Delta’s partnership with Aeromexico is threatened

The U.S. DOT wants to revoke approval because of a diplomatic dispute.

Since 2016, Delta Air Lines and Aerovias de Mexico — known as Aeromexico in the U.S. — have provided unparalleled access between the United States and Mexico to traveling consumers thanks to an innovative partnership.

With the approval of the U.S. Department of Transportation, Delta and Aeromexico operate a joint cooperation agreement that has enabled our airlines to serve more than 45 million passengers over the past seven years with affordable, efficient and convenient routes to and from each country.

What started as a collaboration to enhance connectivity between the United States and Mexico has had a greater impact over time. U.S. cities, including Atlanta, Raleigh, New York, Detroit, Minneapolis, Salt Lake City and Los Angeles, among others, now have daily direct flights to multiple destinations in Mexico, including key geo-political, industrial and tourism destinations, such as Mexico City, Guanajuato, Monterrey and Queretaro. These flights benefit consumers through increased market competition and choice, while supporting American and Mexican businesses and thousands of jobs.

But the partnership is under threat. In January, and without any warning, the Transportation Department tentatively proposed to revoke approval of this strategic and procompetitive partnership — not because of any service-related concerns with Delta or Aeromexico, but because of an unrelated diplomatic dispute regarding Mexico’s international aviation policy — a dispute over which neither of our airlines has any control.

The consequences of unwinding the partnership agreement are harmful and far-reaching for American and Mexican consumers, communities and businesses. If the Transportation Department moves forward, nearly two dozen flight routes are at significant risk of cancellation — five of those routes are direct to cities in Mexico from Atlanta’s Hartsfield-Jackson International Airport. Last year alone, more than 650,000 travelers flew direct to Mexico on flights from Atlanta made possible by the Delta-Aeromexico partnership. Altogether, this significant of a loss in routes would result in 1 million fewer travelers between the United States and Mexico each year. Consumers would be left with fewer choices for travel as market competition decreases and could ultimately pay higher ticket prices, with total benefits lost estimated at $800 million.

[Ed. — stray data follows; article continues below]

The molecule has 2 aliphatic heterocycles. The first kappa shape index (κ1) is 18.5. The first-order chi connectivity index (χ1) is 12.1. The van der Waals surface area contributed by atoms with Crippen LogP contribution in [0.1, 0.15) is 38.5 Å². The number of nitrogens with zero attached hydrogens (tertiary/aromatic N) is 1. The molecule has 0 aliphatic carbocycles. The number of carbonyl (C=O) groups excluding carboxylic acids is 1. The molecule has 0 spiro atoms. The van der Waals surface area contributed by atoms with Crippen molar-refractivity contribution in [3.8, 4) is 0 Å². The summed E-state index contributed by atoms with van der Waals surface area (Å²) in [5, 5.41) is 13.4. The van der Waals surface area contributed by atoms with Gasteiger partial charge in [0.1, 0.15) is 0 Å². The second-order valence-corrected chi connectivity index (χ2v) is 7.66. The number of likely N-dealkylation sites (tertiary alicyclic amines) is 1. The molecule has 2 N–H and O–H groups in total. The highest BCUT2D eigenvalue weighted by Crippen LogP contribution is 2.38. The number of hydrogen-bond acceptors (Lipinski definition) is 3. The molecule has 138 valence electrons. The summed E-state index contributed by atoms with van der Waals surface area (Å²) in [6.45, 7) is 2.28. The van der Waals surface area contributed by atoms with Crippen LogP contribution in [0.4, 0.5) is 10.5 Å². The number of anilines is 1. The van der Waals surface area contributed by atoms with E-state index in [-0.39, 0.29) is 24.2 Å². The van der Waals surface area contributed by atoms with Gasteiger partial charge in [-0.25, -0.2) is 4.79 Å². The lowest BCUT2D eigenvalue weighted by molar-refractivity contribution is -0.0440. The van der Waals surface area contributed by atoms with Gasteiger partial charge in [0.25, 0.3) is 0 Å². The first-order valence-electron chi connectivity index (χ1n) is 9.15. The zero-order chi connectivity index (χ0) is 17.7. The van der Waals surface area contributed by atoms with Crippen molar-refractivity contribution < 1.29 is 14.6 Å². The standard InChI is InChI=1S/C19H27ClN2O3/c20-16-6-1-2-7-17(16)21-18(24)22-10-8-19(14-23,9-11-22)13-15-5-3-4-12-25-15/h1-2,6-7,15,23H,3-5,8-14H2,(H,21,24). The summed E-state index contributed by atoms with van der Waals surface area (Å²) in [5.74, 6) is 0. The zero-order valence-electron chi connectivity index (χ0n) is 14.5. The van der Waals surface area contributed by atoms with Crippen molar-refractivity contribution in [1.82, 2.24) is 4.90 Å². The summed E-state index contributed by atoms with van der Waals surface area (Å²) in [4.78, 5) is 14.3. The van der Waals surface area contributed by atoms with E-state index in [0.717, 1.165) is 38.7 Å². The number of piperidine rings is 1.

For American and Mexican business communities, lost connectivity would have significant economic consequences. Trade between the United States and Mexico reached a record $860 billion in 2023. Most notably, Mexico became the No. 1 trading partner of the United States, surpassing China for the first time in 20 years.

The improved transborder access created by the Delta-Aeromexico partnership has been an important driver of that economic success. That is why ending the agreement would result in hundreds of millions of dollars in lost gross domestic product for both countries, in addition to lost jobs.

Mexican and Mexican American travelers rely on the routes the Delta-Aeromexico partnership provides. With the large Hispanic population in the United States, of which the majority is of Mexican origin, these flights allow residents in each country to visit family and friends affordably and efficiently.

Ed Bastian, CEO of Delta

Credit: handout

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Credit: handout

Aeromexico CEO Andrés Conesa

Credit: handout

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Credit: handout

According to the U.S. International Trade Administration, 12.5 million Mexicans traveled to the United States in 2022, representing 24 percent of total foreign arrivals. Annual tourism spending in the United States and Mexico could drop by $200 million and $160 million, respectively, if the agreement is dissolved.

It should be no surprise that many Americans agree that terminating the partnership is the wrong course of action considering the substantial consumer and economic benefits at risk.

In fact, a new poll found that, across party lines, 65 percent of U.S. voters oppose canceling this partnership, and more than 80 percent say putting thousands of jobs at risk would be harmful. Meanwhile, 70 percent of Mexican American voters oppose canceling the agreement, and more than 80 percent say the loss of flying options between the United States and Mexico would be harmful.

As the chief executives of Delta and Aeromexico, we recognize the importance of the diplomatic goals of both nations. But we also agree that punishing consumers and jeopardizing thousands of jobs in both nations is a punitive and counterproductive approach that will not produce a positive outcome for the Transportation Department. There is ample time for both governments to engage in further negotiations and make meaningful progress without harming the American and Mexican people.

A strong bilateral relationship between the United States and Mexico is essential as our regional economic interdependence grows. Allowing Delta and Aeromexico to continue serving U.S. and Mexican consumers and businesses through improved and affordable air travel access will benefit both countries. The Transportation Department should swiftly reverse course and renew its approval of this strategic partnership.

Ed Bastian is the chief executive of Delta Air Lines. Andrés Conesa is the chief executive of Aeromexico.